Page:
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Shabbos Chic Blog

Emunah

My Creator Is An Overflowing Source

An email from Praying With Passion ignited my enthusiasm today,just  after meeting on the web with a group of women talking about  spirituality.

Here is my favorite part of the email:

"Like this underground spring, G-d is a boundless, overflowing source of sustenance for us. Everything we rely upon draws its existence from Him. When we recite the words in the blessings, we trace our sustenance back to its Source and acknowledge that there would be nothing if G-d did not provide it."

There were several women in the group today who chose not to acknowledge the Creator of the Universe as the source of their spiritual experiences, or their very lives. I'm SO GLAD to be able to express gratitude to Hashem each day, knowing  who made me, who made this universe, and who knows why. 


Blessings Come in Many Forms

Blessings come in many shapes and forms, but this image captures the gratitude in my heart today.

Sometimes the blessings are so very obvious that we cannot miss the fact the the mighty hand of Hashem is in fact moving us through our lives like chess pieces on a chess board.  We can feel the love and intention.


Tour Midreshet B'erot Bat Ayin in Israel

Click photo for a delightful 5 minute tour of Midreshet B'erot Bay Ayin, an unprecedented holistic center for Jewish women to re-connect with their tribe and with their personal feminine relationship to Torah and to each other.

Good week to listen to this talk on Forgiveness in Marriage

On her blog today, Shuli Kleinman shared the most wonderful, chabura talk by Rabbi Yaakov Zalman Labinsky called Forgiveness in Marriage.

Wow, what a timely topic! I'm pretty sure this is not a coincidence in my life... "The first years of marriage are for healing each others' souls."  Thank you, Shuli for your vigilant sharing of this deep teaching.

And now, a little further from Home Sweet Home in Texas, we have JERUSALEM, the IMAX 3-D movie. Another WOW for sure! I can't wait to see it soon.






Hoshana Rabbah - Pedi Sukkahs For Succos 2013

Today is Hoshana Rabbah, and soon the Succos season will come to an end. I loved a photo posted on Chabad.org and just had to provide my artistic version of it here on Shabbos Chic for you today!

*****************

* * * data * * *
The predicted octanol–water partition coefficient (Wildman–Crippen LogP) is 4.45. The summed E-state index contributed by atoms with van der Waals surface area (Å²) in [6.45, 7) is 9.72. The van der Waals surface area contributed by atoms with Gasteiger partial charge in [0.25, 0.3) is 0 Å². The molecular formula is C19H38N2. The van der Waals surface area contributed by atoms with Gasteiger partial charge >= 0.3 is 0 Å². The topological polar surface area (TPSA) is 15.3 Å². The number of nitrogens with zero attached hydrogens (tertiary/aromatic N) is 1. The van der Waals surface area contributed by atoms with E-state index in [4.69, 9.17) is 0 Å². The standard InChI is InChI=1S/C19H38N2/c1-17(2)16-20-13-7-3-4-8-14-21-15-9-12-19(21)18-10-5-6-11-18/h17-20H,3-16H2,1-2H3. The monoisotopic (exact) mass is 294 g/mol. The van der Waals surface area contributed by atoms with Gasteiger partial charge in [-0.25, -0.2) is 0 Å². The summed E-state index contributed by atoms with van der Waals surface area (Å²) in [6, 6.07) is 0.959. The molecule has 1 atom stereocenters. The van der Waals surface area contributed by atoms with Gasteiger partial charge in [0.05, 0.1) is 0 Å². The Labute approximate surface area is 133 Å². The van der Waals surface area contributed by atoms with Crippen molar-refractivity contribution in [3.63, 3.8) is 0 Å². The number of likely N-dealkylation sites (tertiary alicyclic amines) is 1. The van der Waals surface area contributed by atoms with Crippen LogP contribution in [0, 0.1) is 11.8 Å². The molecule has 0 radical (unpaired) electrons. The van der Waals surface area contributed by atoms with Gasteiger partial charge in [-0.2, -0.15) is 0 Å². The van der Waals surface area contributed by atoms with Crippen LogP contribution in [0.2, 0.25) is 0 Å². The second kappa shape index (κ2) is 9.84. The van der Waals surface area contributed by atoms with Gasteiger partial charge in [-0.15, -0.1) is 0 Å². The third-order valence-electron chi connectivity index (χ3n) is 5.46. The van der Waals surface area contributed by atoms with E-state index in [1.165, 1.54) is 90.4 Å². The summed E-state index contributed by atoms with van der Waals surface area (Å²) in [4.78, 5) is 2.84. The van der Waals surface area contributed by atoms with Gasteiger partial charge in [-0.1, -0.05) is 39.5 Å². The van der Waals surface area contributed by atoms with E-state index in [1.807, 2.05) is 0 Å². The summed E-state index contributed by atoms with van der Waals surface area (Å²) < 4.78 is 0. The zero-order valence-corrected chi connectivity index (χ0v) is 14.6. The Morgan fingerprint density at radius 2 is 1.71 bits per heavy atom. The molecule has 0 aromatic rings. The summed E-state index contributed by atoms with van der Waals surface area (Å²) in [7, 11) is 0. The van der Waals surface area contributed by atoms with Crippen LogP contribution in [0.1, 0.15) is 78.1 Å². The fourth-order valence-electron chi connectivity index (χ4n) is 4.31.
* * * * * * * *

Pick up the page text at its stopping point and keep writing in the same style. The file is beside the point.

"Teshuvah repentance does not come to embitter life but to sweeten it."  Rav Kook 
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Shabbat Sukkot

Sending Light To The Nations
on Shabbat Sukkot from London, England

Ushpizin - Succos Guests in My Spiritual Life

In our EmunaHealing class this week, Rebbetzin Chana Bracha Siegelbaum helped us understand that our Succah is representative of the Holy Temple.

We build it and we spend a designated time in it each year in order to remember and connect  with the past and future Temple, right where we live, right now.

And, no matter where we live, we can expect a special guest to visit us each day.  Our spiritual Succos guests are the Patriarchs of our faith, and they are here for us now if we are willing to receive them.

The Aramaic word for "guests" is pronounced Ushpizin, and that is what we call our special Succos guests each year.


Rebbetzin Chana Bracha shared the basic spiritual qualities represented by each of the Patriarchs, and also associated the particular Sephirot to this list I'm quoting from an Aish.com post by Rabbi Joel Padowitz as well:

  • Abraham represents love and kindness [Chessed]
  • Isaac represents restraint and personal strength [Gevurah]
  • Jacob represents beauty and truth [Tiferet]
  • Moses represents eternality and dominance through Torah [Netzach]
  • Aaron represents empathy and receptivity to divine splendor [Hod]
  • Joseph represents holiness and the spiritual foundation [Yesod]
  • David represents the establishment of the kingdom of Heaven on Earth [Malchut]

As an EmunaHealer, Rebbetzin included her understanding of the various parts of the human body represented by each of the Sephirot. 

Her sharing added another tangible, significant layer of understanding and possibility of healing  to the holiday of Succos for me this year.

See Rebbetzin Chana Bracha Siegelbaum's
Kosher Tube 3-part teaching on 
Torah of the Mothers

What is the essence of Rosh Hashana?

Although I was participating in the live Skype session as Dr Yedidah Cohen translated this section of Zohar  explained by Rabbi Yehudah  Lev Ashlag in the Perush HaSulam, it is very helpful to be able to listen to it again and again in her recording  posted as The Shofar: The Sound of Compassion.

"The twelve months of the year are the tikun of the Malchut, from its beginning to its end.

Since it is not completely finished until the Gemar HaTikun (the end of the Tikun) we need each year to come back and rectify it.

And therefore, on each Rosh Hashana we start the tikun of the Malchut again.

So, the word shanah, shin-nun-hey, is a cycle."

Yedidah's English translation of Rabbi Ashlag's explanation brought me around to understanding that the essence of Rosh Hashana is quite the opposite of harsh, critical judgment of my sins.

It is a day to relish the love and attention of my Creator's confident expectation in my process of perfection and the ultimate perfection of the world.